The Western Association of Schools and Colleges (WASC) has reaffirmed UCSF’s accreditation across all four schools and the Graduate Division, citing the commission’s confidence in UCSF’s capacity to continue achieving its goals for student success into the future.
UCSF earned the maximum period of time – 10 years – until its next review by WASC’s Accrediting Commission for Senior Colleges and Universities. Accreditation by the nonprofit association reflects UCSF’s rigorous standards of quality, capacity and effectiveness in its mission, including a special focus on enhancing diversity initiatives, improving education facilities and fostering collaborative education.
“This validates UCSF's efforts to make each of its schools a top leader in training the next generation of health care professionals,” said UCSF Chancellor Susan Desmond-Hellmann, MD, MPH. “I was particularly pleased that the commission noted the galvanizing effect of our new Teaching and Learning Center on helping UCSF become the best place for clinical teams to learn together.”
The technology-rich Teaching and Learning Center – which opened in February as host to a state-of-the-art clinical skills simulation lab – was cited by the WASC commission as proof of UCSF’s commitment to increasing the quality of its interdisciplinary learning environments.
The WASC commission also praised the University for campuswide collaboration, citing the learning center and grant programs that require integrated efforts across UCSF’s four professional schools – dentistry, medicine, nursing and pharmacy. Collaboration was especially evident, according to the report, throughout the self-evaluation process led by the WASC Steering Committee and co-chaired by Joseph Castro, PhD, Vice Chancellor – Student Academic Affairs and Sally Marshall, PhD, vice provost of Academic Affairs.
“As they looked at UCSF, they didn’t see four separate professional schools and a graduate division,” Castro said. “They found one exceptionally strong health sciences campus that provides a quality education.
Commitment to Diversity Noted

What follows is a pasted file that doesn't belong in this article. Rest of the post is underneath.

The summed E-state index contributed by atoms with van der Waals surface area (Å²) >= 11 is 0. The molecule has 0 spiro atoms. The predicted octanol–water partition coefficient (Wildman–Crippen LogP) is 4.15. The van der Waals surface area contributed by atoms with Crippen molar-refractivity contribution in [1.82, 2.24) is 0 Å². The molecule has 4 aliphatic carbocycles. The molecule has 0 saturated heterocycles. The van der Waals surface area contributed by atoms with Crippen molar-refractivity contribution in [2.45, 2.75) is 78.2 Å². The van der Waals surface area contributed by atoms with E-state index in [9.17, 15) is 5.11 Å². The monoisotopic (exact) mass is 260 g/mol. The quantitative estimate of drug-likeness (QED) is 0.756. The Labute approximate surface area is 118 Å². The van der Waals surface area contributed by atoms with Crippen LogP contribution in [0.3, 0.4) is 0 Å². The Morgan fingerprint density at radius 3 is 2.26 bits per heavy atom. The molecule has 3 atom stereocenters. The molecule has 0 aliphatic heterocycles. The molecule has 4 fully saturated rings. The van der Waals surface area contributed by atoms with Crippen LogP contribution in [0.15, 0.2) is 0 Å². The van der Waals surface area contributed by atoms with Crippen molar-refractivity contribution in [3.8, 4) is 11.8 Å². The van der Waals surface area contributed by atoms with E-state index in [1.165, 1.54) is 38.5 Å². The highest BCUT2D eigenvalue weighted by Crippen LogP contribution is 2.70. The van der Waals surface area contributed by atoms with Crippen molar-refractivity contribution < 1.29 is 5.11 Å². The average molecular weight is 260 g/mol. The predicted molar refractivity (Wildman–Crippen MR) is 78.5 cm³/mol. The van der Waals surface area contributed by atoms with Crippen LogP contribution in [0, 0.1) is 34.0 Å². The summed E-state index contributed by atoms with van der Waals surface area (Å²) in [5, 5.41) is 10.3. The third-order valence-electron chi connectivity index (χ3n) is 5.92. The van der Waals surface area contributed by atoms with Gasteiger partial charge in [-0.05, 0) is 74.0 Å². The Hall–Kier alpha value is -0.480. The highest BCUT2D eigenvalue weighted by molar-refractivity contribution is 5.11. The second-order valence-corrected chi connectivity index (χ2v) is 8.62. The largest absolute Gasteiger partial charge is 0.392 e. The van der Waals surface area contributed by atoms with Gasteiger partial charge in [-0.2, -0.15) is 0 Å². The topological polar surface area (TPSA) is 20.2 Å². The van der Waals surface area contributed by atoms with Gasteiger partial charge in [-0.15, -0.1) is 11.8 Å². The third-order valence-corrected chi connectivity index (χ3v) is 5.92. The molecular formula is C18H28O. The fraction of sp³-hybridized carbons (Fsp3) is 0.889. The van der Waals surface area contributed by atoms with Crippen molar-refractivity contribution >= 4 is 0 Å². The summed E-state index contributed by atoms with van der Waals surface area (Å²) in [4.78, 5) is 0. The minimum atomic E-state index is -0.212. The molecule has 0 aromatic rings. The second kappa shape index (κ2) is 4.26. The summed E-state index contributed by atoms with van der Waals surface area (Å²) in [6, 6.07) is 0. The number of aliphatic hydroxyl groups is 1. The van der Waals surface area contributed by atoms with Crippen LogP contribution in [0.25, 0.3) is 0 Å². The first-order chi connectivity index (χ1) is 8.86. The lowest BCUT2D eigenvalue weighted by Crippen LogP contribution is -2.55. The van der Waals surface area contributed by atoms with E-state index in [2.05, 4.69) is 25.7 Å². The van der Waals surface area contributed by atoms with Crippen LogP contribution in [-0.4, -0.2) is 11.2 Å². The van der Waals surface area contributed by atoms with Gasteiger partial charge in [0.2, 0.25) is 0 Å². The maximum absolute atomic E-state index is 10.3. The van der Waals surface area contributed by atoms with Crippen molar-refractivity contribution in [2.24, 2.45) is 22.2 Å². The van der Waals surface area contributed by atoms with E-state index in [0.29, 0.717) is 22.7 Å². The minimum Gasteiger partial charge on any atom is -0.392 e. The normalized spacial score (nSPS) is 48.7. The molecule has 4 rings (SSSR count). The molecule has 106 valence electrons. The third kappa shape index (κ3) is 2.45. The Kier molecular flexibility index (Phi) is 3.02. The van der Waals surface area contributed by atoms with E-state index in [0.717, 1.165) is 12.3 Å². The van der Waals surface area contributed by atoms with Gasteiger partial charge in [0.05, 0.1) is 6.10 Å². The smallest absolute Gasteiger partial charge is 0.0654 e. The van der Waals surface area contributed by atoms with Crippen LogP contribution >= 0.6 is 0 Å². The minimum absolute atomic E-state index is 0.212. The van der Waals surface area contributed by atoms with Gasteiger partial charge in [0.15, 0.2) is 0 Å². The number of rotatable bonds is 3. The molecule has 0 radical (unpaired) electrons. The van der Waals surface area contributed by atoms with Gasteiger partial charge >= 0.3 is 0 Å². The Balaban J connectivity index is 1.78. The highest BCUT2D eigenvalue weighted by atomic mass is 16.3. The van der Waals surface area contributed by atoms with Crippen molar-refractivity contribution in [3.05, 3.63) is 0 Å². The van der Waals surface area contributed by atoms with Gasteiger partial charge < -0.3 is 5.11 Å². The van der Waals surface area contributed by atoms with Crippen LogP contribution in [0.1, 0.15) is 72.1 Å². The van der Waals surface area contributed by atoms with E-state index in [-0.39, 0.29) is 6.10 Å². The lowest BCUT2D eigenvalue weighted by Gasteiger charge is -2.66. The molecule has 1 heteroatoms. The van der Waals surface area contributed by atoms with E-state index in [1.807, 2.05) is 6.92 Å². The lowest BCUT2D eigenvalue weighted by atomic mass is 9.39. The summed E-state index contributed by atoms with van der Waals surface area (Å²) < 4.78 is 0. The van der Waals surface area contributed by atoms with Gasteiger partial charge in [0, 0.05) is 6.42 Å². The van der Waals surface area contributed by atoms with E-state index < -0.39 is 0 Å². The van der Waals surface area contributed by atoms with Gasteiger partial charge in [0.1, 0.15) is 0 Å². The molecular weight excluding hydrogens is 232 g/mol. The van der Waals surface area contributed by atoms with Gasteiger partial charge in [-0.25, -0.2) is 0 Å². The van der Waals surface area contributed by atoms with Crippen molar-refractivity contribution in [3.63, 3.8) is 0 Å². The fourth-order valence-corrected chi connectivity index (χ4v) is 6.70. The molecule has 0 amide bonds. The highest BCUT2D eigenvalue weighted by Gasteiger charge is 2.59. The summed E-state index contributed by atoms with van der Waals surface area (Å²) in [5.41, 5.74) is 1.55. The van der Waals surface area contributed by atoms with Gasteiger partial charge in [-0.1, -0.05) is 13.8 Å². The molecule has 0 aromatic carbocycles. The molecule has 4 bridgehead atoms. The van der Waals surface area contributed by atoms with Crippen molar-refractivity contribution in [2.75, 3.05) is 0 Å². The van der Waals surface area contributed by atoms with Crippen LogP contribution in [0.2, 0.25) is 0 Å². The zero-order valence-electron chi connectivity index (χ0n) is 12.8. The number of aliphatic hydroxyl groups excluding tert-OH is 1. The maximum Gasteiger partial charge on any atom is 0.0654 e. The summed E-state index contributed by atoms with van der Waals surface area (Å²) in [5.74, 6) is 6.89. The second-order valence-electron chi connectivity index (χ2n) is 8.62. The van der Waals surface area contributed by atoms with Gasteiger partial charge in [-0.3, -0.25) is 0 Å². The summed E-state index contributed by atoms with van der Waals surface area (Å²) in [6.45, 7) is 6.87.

The commission also cited the University’s “visible commitment to diversity,” as reflected in its highly diverse student body, faculty and staff. The group noted that some aspects of that commitment warrant more focused attention, including clarification of roles of key diversity leaders, mentoring of under-represented faculty and staff in critical career pathways, and innovative “pipeline” strategies to motivate young people from underserved populations to study science and health professions.
Since the commission’s visit, UCSF has appointed Renee Navarro, MD, PharmD, as vice chancellor of Diversity and Outreach, to consolidate the campus’ multiple diversity efforts, a change the commission noted as a promising way to unite disparate efforts and build on them.
“UCSF has a longstanding commitment to diversity and its School of Medicine has been designated by Hispanic Business as the best school in the country for diversity,” Navarro said. “If you want to be the best you have to be inclusive of all groups and provide them with the supportive climate and culturally competent curriculum they need to thrive.”
Other areas the commission cited for greater attention going forward are: building on centralized research functions to provide analysis of and access to program review data; using data to consistently demonstrate and improve learning outcomes; and enhancing information technology to better serve academic and clinical learning across the University.
Student Retention Rates High
Last accredited by WASC in 2000, UCSF initiated the new accreditation process in early 2006. Then-Chancellor J. Michael Bishop, MD, and Eugene Washington, MD, executive vice chancellor and provost, appointed the WASC Accreditation Steering Committee to draft the UCSF proposal, get broad institutional support and help guide the process. WASC accreditation is crucial because it enables students to receive federal financial aid and have confidence that their coursework will be accepted elsewhere should they transfer.
The WASC commission also noted, however, that UCSF has little trouble with students transferring out: The University’s retention rates are among the highest in the nation, ranging from 93 percent to 98 percent for the four professional schools. Of those students who obtain degrees, nearly 100 percent achieve passing rates on nationally normed licensure exams.
“We go to school in an environment that if you want to get involved in something, it’s easy to find multiple people that will help you along the way and really support your success,” said Alfredo Mireles, a student in the School of Nursing and student representative to the UC Board of Regents for 2011-2012. “If you stick your neck out and say you want to do something that’s different from everyone else, there's a culture of innovation and support in allowing students to pursue their own interests.”
UCSF was notified by letter on March 7 of the accreditation decision, which is the culmination of a three-year review process that included a comprehensive institutional self-evaluation led by the WASC Steering Committee (comprised of UCSF faculty, staff, and students), an three-day campus visit in October by a WASC evaluation team and, finally, consideration by the commission at its meeting in San Francisco in February.
UCSF is a leading university dedicated to promoting health worldwide through advanced biomedical research, graduate-level education in the life sciences and health professions, and excellence in patient care.
- Joseph Castro, PhD, associate vice chancellor of Student Academic Affairs
- Renee Navarro, MD, PharmD, vice chancellor of Diversity and Outreach
- Select students who have agreed to be interviewed
Photo by Susan Merrell
Video by the University of California, Office of the President